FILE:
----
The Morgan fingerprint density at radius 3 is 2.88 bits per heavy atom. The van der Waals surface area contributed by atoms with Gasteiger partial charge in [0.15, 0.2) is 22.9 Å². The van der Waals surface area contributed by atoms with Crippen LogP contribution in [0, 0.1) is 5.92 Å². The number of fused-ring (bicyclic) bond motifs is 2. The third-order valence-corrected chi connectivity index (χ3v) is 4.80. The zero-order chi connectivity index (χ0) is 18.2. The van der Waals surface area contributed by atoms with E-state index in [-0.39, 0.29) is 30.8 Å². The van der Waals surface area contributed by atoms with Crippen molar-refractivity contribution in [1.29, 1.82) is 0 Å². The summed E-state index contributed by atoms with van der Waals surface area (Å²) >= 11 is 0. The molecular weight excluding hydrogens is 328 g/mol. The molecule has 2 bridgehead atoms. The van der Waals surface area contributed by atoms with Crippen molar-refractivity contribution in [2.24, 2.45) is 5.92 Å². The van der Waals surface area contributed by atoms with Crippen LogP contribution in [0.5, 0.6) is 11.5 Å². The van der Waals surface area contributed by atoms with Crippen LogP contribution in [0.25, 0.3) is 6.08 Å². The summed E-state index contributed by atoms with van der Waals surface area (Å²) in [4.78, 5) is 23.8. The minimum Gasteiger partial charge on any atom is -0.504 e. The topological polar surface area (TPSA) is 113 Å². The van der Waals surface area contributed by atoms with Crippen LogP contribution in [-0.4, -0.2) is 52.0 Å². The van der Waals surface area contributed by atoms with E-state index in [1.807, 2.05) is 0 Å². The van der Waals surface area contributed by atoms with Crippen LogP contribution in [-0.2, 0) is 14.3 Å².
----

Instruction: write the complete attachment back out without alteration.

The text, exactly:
The Morgan fingerprint density at radius 3 is 2.88 bits per heavy atom. The van der Waals surface area contributed by atoms with Gasteiger partial charge in [0.15, 0.2) is 22.9 Å². The van der Waals surface area contributed by atoms with Crippen LogP contribution in [0, 0.1) is 5.92 Å². The number of fused-ring (bicyclic) bond motifs is 2. The third-order valence-corrected chi connectivity index (χ3v) is 4.80. The zero-order chi connectivity index (χ0) is 18.2. The van der Waals surface area contributed by atoms with E-state index in [-0.39, 0.29) is 30.8 Å². The van der Waals surface area contributed by atoms with Crippen molar-refractivity contribution in [1.29, 1.82) is 0 Å². The summed E-state index contributed by atoms with van der Waals surface area (Å²) >= 11 is 0. The molecular weight excluding hydrogens is 328 g/mol. The molecule has 2 bridgehead atoms. The van der Waals surface area contributed by atoms with Crippen molar-refractivity contribution in [2.24, 2.45) is 5.92 Å². The van der Waals surface area contributed by atoms with Crippen LogP contribution in [0.5, 0.6) is 11.5 Å². The van der Waals surface area contributed by atoms with Crippen LogP contribution in [0.25, 0.3) is 6.08 Å². The summed E-state index contributed by atoms with van der Waals surface area (Å²) in [4.78, 5) is 23.8. The minimum Gasteiger partial charge on any atom is -0.504 e. The topological polar surface area (TPSA) is 113 Å². The van der Waals surface area contributed by atoms with Crippen LogP contribution in [-0.4, -0.2) is 52.0 Å². The van der Waals surface area contributed by atoms with E-state index in [1.807, 2.05) is 0 Å². The van der Waals surface area contributed by atoms with Crippen LogP contribution in [-0.2, 0) is 14.3 Å².